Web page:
Are GHG emissions and air pollution correlated?
With a couple of exceptions, countries with the highest cumulative GHG emissions from 1970-2021 have the cleanest air, while those with the lowest cumulative GHG emissions have the dirtiest air.
Primary air pollutants…
The primary air pollutants are a group of substances released into the atmosphere as a result of natural processes and various human activities. These pollutants have detrimental effects on air quality and can have adverse impacts on human health, ecosystems, and the environment. Here are the primary air pollutants:
- Particulate Matter (PM): Particulate matter refers to tiny solid or liquid particles suspended in the air. These particles can vary in size, and they are classified as PM10 (with a diameter of 10 micrometers or less) or PM2.5 (with a diameter of 2.5 micrometers or less). PM can originate from dust, pollen, combustion processes, industrial emissions, and other sources.
- Nitrogen Oxides (NOx): Nitrogen oxides are a group of gases composed mainly of nitrogen dioxide (NO2) and nitric oxide (NO). They are produced naturally during the nitrogen cycle, which is the natural circulation of nitrogen among the atmosphere, plants, animals, and microorganisms that live in soil and water, as well as the combustion of fossil fuels, vehicle emissions, and industrial processes. NOx contributes to the formation of smog and acid rain and can have adverse effects on human respiratory health.
- Sulfur Dioxide (SO2): Sulfur dioxide is a gas released from natural sources such as volcanoes, fires, and phytoplankton, as well as from the burning of fossil fuels, particularly coal and oil containing sulfur compounds. It is also emitted by industrial processes such as metal smelting. SO2 contributes to the formation of acid rain and can irritate the respiratory system.
- Carbon Monoxide (CO): Carbon monoxide is a colorless and odorless gas produced by the incomplete combustion of fossil fuels and biomass and is also released into the atmosphere by volcanoes as they erupt, from the smoke of forest fires, from the natural gases in coal mines, and even from lightning. It is primarily emitted by vehicles, industrial processes, and residential heating. CO is toxic and can be harmful when inhaled in high concentrations, as it reduces the oxygen-carrying capacity of the blood.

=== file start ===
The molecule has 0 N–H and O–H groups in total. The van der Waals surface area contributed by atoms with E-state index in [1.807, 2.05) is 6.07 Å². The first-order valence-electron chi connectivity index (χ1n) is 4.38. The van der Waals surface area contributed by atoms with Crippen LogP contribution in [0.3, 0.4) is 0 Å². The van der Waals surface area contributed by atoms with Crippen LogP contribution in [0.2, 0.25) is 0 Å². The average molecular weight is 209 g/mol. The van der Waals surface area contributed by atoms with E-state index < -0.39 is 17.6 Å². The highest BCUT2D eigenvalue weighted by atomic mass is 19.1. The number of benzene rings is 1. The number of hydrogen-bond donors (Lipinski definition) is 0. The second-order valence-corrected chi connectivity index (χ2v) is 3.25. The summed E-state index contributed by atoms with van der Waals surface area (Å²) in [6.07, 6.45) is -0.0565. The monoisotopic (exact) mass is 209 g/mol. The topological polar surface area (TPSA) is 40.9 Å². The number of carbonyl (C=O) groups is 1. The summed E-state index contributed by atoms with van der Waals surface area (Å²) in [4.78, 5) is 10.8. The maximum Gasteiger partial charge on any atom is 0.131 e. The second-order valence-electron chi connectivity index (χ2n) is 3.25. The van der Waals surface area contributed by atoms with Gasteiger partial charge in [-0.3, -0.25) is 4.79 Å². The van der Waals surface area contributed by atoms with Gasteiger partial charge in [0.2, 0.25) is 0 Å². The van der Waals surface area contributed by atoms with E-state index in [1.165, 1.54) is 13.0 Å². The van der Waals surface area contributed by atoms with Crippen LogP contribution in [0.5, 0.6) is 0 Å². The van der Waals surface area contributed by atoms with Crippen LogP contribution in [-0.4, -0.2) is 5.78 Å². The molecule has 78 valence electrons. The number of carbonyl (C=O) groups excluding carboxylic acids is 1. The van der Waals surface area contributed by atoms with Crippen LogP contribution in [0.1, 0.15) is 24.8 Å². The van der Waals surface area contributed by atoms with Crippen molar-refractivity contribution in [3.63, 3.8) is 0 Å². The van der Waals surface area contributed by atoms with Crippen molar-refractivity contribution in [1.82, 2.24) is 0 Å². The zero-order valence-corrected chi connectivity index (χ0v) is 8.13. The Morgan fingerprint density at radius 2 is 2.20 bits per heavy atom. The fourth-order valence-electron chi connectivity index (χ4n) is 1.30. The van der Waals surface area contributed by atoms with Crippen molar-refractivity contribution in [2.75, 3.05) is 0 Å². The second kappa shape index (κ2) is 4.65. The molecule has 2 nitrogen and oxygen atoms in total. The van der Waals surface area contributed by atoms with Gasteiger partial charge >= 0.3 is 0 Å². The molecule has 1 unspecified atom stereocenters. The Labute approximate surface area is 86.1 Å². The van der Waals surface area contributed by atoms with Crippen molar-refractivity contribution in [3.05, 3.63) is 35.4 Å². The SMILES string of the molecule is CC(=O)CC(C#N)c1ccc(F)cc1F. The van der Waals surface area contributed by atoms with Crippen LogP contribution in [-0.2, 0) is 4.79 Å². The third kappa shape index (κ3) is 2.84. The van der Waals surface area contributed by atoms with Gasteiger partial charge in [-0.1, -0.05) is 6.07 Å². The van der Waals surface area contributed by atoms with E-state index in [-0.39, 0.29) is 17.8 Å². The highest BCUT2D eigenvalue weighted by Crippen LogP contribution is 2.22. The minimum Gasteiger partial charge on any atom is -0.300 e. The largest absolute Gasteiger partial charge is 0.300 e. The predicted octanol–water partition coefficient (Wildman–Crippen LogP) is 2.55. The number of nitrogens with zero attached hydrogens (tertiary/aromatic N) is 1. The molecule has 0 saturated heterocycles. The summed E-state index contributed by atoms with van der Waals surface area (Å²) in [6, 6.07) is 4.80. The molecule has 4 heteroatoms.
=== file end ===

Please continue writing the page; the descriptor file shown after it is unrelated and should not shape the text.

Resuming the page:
- Volatile Organic Compounds (VOCs): Volatile organic compounds are a group of carbon-based chemicals that easily evaporate at room temperature. They are released by various sources, including the burning of fossil fuels, industrial processes, the use of solvents and chemicals, forest fires, volcanoes, and plants. VOCs contribute to the formation of ground-level ozone (a component of smog) and can have adverse health effects.
- Lead (Pb): Lead is a heavy metal that was once commonly used in gasoline, paints, and other industrial applications. While leaded gasoline has been phased out in many countries, lead can still be released into the air through industrial processes such as metal smelting. Lead is a toxic substance that can cause neurological and developmental issues, particularly in children.
These primary air pollutants can interact with sunlight, and other pollutants, leading to the formation of secondary pollutants such as ground-level ozone, sulfuric acid, and nitric acid. The control and reduction of these air pollutants are essential to improve air quality and protect human health and the environment.